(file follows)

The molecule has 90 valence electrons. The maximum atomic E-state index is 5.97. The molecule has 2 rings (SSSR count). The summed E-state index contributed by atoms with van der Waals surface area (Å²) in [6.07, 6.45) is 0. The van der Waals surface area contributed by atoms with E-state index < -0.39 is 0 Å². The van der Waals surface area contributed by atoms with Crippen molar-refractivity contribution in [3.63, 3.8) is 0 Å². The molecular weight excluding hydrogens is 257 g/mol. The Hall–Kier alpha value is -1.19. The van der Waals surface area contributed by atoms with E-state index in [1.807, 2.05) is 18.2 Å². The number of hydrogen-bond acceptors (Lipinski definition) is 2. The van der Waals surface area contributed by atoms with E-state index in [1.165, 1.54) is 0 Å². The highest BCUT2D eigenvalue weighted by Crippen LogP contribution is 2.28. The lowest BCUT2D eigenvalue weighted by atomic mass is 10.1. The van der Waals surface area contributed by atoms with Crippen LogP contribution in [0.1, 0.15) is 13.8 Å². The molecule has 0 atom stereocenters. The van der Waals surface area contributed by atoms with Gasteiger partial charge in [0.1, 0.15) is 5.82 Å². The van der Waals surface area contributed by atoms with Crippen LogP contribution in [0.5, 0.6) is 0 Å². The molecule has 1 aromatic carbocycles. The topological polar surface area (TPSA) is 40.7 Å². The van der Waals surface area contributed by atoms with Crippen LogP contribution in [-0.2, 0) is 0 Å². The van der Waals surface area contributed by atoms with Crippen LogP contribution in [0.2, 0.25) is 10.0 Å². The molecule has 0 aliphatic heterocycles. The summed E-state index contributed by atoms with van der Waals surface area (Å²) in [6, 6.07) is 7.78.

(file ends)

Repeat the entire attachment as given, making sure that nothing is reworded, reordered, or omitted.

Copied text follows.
The molecule has 90 valence electrons. The maximum atomic E-state index is 5.97. The molecule has 2 rings (SSSR count). The summed E-state index contributed by atoms with van der Waals surface area (Å²) in [6.07, 6.45) is 0. The van der Waals surface area contributed by atoms with E-state index < -0.39 is 0 Å². The van der Waals surface area contributed by atoms with Crippen molar-refractivity contribution in [3.63, 3.8) is 0 Å². The molecular weight excluding hydrogens is 257 g/mol. The Hall–Kier alpha value is -1.19. The van der Waals surface area contributed by atoms with E-state index in [1.807, 2.05) is 18.2 Å². The number of hydrogen-bond acceptors (Lipinski definition) is 2. The van der Waals surface area contributed by atoms with E-state index in [1.165, 1.54) is 0 Å². The highest BCUT2D eigenvalue weighted by Crippen LogP contribution is 2.28. The lowest BCUT2D eigenvalue weighted by atomic mass is 10.1. The van der Waals surface area contributed by atoms with Crippen LogP contribution in [0.1, 0.15) is 13.8 Å². The molecule has 0 atom stereocenters. The van der Waals surface area contributed by atoms with Gasteiger partial charge in [0.1, 0.15) is 5.82 Å². The van der Waals surface area contributed by atoms with Crippen LogP contribution in [0.5, 0.6) is 0 Å². The molecule has 1 aromatic carbocycles. The topological polar surface area (TPSA) is 40.7 Å². The van der Waals surface area contributed by atoms with Crippen LogP contribution in [-0.2, 0) is 0 Å². The van der Waals surface area contributed by atoms with Crippen LogP contribution in [0.2, 0.25) is 10.0 Å². The molecule has 0 aliphatic heterocycles. The summed E-state index contributed by atoms with van der Waals surface area (Å²) in [6, 6.07) is 7.78.